When it rains……

When it rains it pours. We’ve all heard that one before. At the Lost and Tired house, however, it goes more like this: “when it rains it pours….inside our house”. Apparently the gutters on the 3rd floor must be clogged again because it’s raining inside the house. The water runs over the gutters and down the outside of the house (you know, path of least resistance and all) and into our living room through the windows and around the windows. Have I mentioned before just how much I love this house? Just in case it didn’t translate well online, that was total sarcasm.

The boys had great days at school today so that was AWESOME. I called and picked up the van today. It would otherwise be just sitting there until at least Tuesday. They can’t find ANYTHING wrong with it but they know it’s there somewhere. My parents need to have their car back so it just made sense to pick up the van, at least for emergencies over the weekend. Their advice to me was “don’t drive it”. I have very little intention of driving it..at least with the kids in the car. While I’m on the topic of my lovely van I wanted to explain something and maybe some of you can relate.

Kids on the spectrum are prone to anxiety, I think we all know that by now, right? My kids are VERY prone to anxiety, especially Gavin. While I realize that many people drive “less-than reliable” cars it presents a very unique problem for aside for the obvious. The boys are VERY aware the van is having problems. If they weren’t before they were after the other night’s break down and the nightmare that ensued. See the problem is that my boys become VERY anxious when they know something isn’t right. For example, a few years ago Gavin was riding in the car with someone who ran out of gas. NO..it wasn’t me…give me some credit. However, since that time Gavin has been…well…paranoid (for lack of a better word) about running out of gas. He’s always asking if we should stop for gas. It actually kinda freaks Elliott out. So just imagine the anxiety associated with riding in the van after the other night. I feels like I’m torturing them by putting them in the van until I can tell them that it’s fixed. So there is quiet a bit of pressure I feel to get this things fixed or replaced because at this point we may be knocking on that door.

So this has been a mixed bag or good and bad. Oh and Emmett snuck out of the house naked and I mean naked. I had just walked in the house and was putting my things down and he ran around the corner completely naked and popped open the front door all while giggling uncontrollably. I guess it was kinda of funny but at the same time not really. It was more funny just hearing him giggling. Anyway all the mini’s are down for the night..well..at least until they wake up. sigh………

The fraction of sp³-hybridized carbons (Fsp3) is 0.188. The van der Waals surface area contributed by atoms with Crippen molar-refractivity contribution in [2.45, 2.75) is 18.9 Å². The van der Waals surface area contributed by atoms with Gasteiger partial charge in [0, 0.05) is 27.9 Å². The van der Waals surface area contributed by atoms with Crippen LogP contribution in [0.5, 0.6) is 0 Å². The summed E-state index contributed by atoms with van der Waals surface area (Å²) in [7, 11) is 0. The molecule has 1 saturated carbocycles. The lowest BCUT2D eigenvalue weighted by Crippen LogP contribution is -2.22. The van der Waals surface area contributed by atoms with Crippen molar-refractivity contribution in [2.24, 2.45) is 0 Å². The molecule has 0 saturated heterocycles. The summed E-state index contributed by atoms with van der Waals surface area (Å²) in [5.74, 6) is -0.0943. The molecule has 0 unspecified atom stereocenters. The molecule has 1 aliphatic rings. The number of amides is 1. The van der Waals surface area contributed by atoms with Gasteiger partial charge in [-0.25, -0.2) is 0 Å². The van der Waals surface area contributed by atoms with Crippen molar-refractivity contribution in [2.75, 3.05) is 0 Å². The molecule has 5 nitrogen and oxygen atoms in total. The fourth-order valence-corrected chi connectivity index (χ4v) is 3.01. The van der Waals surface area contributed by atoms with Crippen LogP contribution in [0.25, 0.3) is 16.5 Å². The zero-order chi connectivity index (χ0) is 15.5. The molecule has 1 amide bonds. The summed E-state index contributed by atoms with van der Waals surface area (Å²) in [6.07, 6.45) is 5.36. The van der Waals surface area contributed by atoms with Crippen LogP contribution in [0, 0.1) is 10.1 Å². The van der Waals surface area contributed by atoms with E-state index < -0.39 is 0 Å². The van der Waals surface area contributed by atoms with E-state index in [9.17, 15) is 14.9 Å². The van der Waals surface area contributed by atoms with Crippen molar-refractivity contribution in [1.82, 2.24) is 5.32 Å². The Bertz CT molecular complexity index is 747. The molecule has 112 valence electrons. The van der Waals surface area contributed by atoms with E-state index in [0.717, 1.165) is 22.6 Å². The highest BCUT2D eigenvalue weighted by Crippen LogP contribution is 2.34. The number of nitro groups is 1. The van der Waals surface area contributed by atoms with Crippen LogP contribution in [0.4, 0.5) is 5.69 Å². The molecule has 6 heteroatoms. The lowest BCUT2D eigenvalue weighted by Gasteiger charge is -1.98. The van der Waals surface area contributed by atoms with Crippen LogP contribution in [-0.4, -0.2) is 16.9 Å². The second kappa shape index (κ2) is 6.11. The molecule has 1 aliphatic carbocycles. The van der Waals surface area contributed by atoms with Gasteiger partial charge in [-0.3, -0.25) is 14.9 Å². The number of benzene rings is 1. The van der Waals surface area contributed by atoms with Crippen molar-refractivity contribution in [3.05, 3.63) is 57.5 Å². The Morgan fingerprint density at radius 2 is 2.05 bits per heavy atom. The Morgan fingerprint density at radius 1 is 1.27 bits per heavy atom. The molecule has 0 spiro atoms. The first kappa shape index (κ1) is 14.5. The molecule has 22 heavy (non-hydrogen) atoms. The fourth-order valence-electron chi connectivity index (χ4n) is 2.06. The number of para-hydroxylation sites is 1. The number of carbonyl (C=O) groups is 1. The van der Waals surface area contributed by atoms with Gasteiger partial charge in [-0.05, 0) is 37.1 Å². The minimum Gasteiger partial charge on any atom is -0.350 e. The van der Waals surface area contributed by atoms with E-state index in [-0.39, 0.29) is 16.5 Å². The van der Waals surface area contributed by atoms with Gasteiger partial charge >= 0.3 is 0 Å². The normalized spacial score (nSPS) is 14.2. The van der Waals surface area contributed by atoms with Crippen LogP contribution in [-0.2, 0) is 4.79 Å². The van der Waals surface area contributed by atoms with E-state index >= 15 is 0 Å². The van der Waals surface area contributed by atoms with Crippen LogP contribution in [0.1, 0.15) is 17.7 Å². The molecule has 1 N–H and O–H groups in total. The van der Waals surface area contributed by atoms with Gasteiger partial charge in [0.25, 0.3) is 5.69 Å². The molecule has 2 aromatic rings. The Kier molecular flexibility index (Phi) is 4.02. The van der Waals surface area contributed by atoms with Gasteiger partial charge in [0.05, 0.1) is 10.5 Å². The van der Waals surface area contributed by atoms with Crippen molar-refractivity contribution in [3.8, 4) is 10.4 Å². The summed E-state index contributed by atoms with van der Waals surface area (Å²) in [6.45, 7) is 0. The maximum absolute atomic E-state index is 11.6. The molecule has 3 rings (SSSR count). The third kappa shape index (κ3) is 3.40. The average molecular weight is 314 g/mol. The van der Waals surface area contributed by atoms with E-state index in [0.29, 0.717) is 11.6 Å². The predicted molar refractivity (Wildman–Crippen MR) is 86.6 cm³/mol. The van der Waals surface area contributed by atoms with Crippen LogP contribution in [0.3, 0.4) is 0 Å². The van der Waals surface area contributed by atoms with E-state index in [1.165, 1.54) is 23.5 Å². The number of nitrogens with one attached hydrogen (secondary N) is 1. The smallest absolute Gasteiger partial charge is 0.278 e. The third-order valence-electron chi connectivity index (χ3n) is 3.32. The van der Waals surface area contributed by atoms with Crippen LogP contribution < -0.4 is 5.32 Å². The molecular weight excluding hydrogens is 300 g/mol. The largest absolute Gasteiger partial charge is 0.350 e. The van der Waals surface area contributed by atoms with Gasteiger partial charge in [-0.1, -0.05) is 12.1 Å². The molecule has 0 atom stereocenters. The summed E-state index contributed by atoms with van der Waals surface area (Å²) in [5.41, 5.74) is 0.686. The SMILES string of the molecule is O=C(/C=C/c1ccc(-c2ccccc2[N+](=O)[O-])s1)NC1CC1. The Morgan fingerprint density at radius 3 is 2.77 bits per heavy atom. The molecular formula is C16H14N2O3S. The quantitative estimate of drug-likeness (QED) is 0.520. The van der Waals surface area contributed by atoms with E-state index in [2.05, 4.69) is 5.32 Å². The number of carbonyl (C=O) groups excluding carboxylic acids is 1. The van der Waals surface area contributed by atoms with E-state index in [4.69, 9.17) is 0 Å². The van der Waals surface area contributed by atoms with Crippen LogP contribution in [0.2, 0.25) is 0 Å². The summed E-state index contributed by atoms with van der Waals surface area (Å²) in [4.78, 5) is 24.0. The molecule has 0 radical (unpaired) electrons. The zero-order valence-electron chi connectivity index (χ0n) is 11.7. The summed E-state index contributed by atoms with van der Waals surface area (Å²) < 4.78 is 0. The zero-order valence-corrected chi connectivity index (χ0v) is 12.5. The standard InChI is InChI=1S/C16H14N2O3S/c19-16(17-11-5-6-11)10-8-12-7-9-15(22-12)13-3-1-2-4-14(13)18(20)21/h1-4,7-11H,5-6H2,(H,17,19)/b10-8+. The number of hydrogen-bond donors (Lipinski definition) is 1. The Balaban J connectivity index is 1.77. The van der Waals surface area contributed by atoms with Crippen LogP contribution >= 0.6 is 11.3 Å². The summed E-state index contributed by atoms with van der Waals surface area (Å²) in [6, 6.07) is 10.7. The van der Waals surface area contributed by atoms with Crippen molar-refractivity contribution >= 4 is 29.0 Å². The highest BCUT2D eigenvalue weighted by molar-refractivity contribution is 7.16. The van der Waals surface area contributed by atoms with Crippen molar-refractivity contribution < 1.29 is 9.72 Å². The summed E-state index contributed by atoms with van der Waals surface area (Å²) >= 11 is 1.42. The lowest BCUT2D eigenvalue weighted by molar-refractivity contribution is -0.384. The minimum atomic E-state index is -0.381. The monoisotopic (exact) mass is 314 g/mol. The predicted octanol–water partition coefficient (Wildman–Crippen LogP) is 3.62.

Rob Gorski

Full time, work from home single Dad to my 3 amazing boys. Oh...and creator fo this blog. :-)
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Bonnie Stewart

It will be great if you can get an out-of-the box forum at some point. It will be my favorite parking place. I was so done with all the conventional solutions by the time I got to my third autistic kid.

Here is an unconventional idea for brothers attacking each other: Your Elliot Richard has a bearded dragon, doesn't he? I have learned some stuff from observing small reptiles and how they protect themselves from attack. They don't fight back. I like the way the chuckwalla wedges himself in a crack and puffs up, and the way the hog-nosed snake plays dead. I am a small defenseless mother and my little boy can be very aggressive. I have taught the other kids to practically "dig in" when he gets aggressive. They sit on the floor back against the wall in the crash position. That conveys the message to him that there is no use fighting. If the aggressive little brother still tries to hurt us, i.e. hair pulling etc, we can grab his hands and very importantly NOT MAKE EYE CONTACT. You would not believe how boring that is to a child who is looking for a fight.

It takes quite a bit of stubborness and persistance and fighting the urge to hit back, but most of the time Derek collects his wits and runs off to make mischief elsewhere. Our non-verbal message in this non-aggressive defense is: "We love you too much to teach you to hit, and we love ourselves too much to let you hurt us"